Parents' and clinicians' views of an interactive booklet about respiratory tract infections in children: A qualitative process evaluation of the EQUIP randomised controlled trial
Francis NA., Phillips R., Wood F., Hood K., Simpson S., Butler CC.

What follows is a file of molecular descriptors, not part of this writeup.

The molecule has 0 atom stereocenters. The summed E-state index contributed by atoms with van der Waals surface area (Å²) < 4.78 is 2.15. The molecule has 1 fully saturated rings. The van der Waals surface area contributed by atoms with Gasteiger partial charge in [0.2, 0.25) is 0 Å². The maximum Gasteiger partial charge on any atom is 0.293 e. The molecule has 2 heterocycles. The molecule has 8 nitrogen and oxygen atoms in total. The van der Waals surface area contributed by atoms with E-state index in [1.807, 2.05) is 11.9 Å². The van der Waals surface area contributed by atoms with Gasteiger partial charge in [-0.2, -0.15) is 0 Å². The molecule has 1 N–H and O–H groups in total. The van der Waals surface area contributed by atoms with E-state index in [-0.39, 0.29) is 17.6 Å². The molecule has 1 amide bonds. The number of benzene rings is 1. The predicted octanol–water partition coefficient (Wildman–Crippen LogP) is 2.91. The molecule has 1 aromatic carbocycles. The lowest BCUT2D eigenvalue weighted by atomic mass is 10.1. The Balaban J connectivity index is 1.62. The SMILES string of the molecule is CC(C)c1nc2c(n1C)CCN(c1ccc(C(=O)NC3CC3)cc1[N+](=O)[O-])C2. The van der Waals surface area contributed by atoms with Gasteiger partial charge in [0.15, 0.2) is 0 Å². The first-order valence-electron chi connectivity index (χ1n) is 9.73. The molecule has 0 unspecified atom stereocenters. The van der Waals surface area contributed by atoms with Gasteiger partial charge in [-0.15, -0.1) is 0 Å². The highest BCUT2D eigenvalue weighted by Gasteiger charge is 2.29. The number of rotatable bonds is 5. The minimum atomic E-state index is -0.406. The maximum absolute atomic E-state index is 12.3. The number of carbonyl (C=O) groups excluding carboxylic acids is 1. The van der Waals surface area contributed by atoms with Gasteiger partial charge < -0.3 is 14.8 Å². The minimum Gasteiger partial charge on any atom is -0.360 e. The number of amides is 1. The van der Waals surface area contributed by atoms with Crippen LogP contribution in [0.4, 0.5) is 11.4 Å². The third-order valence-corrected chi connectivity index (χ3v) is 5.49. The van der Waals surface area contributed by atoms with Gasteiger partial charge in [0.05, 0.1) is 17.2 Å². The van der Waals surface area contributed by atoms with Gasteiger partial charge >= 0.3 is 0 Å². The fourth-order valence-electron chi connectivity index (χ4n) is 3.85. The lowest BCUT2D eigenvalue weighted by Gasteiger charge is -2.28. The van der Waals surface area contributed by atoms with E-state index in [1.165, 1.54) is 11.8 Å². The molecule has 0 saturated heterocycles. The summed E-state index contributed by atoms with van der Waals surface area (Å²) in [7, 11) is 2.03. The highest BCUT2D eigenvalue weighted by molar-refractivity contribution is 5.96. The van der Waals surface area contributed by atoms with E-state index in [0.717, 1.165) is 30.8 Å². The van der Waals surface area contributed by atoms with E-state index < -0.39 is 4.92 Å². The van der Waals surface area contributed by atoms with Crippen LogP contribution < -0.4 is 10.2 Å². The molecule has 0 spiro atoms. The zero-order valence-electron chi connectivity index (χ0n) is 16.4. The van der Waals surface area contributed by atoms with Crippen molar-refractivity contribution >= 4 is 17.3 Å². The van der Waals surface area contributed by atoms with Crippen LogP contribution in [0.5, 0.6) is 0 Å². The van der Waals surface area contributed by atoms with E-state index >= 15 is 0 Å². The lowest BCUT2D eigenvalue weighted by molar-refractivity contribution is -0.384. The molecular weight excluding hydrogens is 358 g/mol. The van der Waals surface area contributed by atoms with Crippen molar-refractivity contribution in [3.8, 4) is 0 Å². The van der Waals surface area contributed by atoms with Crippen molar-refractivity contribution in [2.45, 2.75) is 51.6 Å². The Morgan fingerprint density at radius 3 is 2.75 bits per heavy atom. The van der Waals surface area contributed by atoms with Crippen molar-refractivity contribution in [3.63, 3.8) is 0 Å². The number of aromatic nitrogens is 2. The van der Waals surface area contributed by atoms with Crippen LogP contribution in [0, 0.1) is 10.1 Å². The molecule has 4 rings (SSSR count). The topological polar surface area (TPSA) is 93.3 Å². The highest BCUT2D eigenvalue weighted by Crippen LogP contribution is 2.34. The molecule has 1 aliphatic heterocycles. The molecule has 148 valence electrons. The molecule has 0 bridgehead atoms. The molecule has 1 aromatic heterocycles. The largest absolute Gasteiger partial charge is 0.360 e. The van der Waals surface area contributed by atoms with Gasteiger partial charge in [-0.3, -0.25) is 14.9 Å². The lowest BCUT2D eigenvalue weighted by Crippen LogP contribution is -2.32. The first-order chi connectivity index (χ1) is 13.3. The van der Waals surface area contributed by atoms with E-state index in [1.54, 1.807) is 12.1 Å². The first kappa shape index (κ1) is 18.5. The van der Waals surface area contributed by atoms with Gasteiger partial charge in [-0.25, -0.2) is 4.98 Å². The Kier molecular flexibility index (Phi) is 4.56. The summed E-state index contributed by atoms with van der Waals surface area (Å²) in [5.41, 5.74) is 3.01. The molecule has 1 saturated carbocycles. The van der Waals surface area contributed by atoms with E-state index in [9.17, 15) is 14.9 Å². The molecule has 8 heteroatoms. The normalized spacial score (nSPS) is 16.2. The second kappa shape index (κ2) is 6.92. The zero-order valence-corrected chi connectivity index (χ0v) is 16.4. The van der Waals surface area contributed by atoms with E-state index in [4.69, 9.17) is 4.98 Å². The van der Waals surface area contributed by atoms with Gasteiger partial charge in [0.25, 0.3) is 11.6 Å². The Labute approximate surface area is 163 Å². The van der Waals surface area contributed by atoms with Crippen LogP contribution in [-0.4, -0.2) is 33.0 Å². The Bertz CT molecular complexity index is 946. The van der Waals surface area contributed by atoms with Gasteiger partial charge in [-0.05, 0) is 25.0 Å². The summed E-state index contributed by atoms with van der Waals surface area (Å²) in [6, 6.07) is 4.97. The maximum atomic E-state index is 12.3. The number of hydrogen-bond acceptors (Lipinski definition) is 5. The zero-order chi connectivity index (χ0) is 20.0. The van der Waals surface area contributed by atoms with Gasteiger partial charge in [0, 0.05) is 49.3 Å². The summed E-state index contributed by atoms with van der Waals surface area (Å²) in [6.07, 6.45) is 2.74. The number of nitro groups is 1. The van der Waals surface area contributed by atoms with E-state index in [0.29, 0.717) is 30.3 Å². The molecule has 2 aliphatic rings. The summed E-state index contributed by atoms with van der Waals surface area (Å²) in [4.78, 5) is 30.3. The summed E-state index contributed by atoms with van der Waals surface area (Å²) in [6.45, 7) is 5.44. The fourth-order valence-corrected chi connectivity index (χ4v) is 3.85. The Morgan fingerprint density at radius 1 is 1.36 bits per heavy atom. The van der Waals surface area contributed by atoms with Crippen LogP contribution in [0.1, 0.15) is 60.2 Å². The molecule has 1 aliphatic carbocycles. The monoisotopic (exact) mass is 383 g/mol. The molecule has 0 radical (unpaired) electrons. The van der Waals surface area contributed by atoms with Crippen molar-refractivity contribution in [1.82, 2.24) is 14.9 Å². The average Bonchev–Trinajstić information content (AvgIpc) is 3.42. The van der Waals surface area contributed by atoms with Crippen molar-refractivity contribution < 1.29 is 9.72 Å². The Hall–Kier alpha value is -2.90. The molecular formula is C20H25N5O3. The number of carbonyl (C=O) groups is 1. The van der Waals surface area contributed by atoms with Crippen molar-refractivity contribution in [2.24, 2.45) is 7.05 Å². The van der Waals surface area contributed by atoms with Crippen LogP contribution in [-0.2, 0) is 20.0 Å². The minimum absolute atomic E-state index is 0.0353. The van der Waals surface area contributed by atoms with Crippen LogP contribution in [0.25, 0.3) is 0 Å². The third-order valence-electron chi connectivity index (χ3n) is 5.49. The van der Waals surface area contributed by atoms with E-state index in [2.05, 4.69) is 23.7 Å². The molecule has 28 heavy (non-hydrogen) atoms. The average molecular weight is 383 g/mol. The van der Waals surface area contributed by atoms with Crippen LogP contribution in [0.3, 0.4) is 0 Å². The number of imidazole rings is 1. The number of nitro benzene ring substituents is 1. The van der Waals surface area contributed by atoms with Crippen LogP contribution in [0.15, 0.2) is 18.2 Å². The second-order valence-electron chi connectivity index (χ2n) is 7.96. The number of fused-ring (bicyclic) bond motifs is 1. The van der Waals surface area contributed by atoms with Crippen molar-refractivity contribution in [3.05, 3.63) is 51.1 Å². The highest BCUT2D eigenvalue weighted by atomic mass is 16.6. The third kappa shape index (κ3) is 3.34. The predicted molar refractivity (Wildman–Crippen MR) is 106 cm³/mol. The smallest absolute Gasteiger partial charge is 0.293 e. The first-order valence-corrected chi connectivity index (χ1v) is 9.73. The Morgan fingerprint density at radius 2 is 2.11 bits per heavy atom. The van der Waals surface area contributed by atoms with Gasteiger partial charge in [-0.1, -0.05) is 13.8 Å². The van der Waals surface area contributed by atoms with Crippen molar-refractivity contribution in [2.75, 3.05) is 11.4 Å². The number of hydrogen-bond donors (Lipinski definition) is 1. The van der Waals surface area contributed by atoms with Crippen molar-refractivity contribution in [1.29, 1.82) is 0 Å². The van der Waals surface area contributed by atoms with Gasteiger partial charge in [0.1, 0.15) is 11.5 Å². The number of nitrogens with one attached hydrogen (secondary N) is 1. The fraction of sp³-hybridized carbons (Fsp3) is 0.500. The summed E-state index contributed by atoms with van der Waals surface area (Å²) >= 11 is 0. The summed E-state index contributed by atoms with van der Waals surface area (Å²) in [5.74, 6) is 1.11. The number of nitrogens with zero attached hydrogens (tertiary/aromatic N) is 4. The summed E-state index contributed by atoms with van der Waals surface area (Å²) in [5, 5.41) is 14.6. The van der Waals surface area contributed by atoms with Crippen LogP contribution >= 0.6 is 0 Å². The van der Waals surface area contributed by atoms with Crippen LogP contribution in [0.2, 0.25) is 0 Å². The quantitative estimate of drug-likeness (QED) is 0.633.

Abstract. Background: 'When should I worry?' is an interactive booklet for parents of children presenting with respiratory tract infections (RTIs) in primary care and associated training for clinicians. A randomised controlled trial (the EQUIP study) demonstrated that this intervention reduced antibiotic prescribing and future consulting intentions. The aims of this qualitative process evaluation were to understand how acceptable the intervention was to clinicians and parents, how it was implemented, the mechanisms for any observed effects, and contextual factors that could have influenced its effects. Methods. Semi-structured interviews were conducted with 20 parents and 13 clinicians who participated in the trial. Interviews were audio-recorded and transcribed verbatim. Data were analysed using a framework approach, which involved five stages; familiarisation, development of a thematic framework, indexing, charting, and interpretation. Results: Most parents and clinicians reported that the 'When should I worry' interactive booklet (and online training for clinicians) was easy to use and valuable. Information on recognising signs of serious illness and the usual duration of illness were most valued. The interactive use of the booklet during consultations was considered to be important, but this did not always happen. Clinicians reported lack of time, lack of familiarity with using the booklet, and difficulty in modifying their treatment plan/style of consultation as barriers to use. Increased knowledge and confidence amongst clinicians and patients were seen as key components that contributed to the reductions in antibiotic prescribing and intention to consult seen in the trial. This was particularly pertinent in a context where decisions about the safe and appropriate management of childhood RTIs were viewed as complex and parents reported frequently receiving inconsistent messages. Conclusions: The 'When should I worry' booklet, which is effective in reducing antibiotic prescribing, has high acceptability for clinicians and parents, helps address gaps in knowledge, increases confidence, and provides a consistent message. However, it is not always implemented as intended. Plans for wider implementation of the intervention in health care settings would need to address clinician-related barriers to implementation. Trial registration. ISRCTN46104365. © 2013 Francis et al.; licensee BioMed Central Ltd.